As I Was Saying/Essay XXXII

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Essay XXXI As I Was Saying
Essay XXXII
written by Gilbert Keith Chesterton
Essay XXXIII



Essay XXXII: About Darwinism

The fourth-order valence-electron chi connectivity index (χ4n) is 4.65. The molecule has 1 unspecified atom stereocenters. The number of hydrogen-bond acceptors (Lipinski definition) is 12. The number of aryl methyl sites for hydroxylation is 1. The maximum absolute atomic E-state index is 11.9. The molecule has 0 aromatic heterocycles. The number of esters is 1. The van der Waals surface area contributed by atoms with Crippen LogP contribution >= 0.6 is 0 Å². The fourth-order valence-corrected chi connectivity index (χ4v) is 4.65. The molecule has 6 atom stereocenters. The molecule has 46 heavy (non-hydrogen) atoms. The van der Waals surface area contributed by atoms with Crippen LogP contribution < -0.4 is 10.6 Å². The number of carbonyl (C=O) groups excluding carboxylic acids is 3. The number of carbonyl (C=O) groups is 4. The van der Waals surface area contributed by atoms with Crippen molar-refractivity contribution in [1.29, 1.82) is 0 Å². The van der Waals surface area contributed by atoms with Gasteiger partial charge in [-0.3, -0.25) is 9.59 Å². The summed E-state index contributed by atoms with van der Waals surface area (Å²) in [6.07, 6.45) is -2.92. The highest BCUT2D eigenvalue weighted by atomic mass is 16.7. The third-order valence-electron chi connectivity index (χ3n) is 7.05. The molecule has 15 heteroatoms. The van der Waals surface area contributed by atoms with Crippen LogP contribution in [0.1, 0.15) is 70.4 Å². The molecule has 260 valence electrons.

WHATEVER else was evolved, evolution was not evolved. I mean evolution as a part of education; as an idea more or less accepted for the last forty years by most thinking people; and perhaps even more by most unthinking people. Those who supported it were always talking about growth and gradual change; but their own movement was not at all gradual. They popularized an evolution that was far too much of a revolution; that came with far too much of a rush; that became as the phrase goes, all the rage; with some of its exponents rather unmistakably raging. It was opposed to ideas of supernatural or even special creation; but the theory itself was created in a very special sense; and it was boomed and advertised like a miracle. Many of the recent revolts and reactions and belated questionings have been due to that original journalistic hustle; and yet they are themselves likely to be treated in turn in too hustling and journalistic a fashion. Darwin's individual industry was indeed minute and patient; and he was personally the very reverse of an impetuous or impatient character. It is none the less true that Darwinism was much too hastily thrust down everybody's throat, including Darwin's. Old Huxley had all the passions of a pamphleteer and a partisan; also he was individually and intensely interested in certain ethical and philosophical attitudes of his own, which Darwinism supported more perhaps than he himself would otherwise have supported Darwinism. Huxley and Herbert Spencer really valued Darwinism, as an argument for agnosticism. It would have been much better if they had cultivated a little more agnosticism about Darwinism.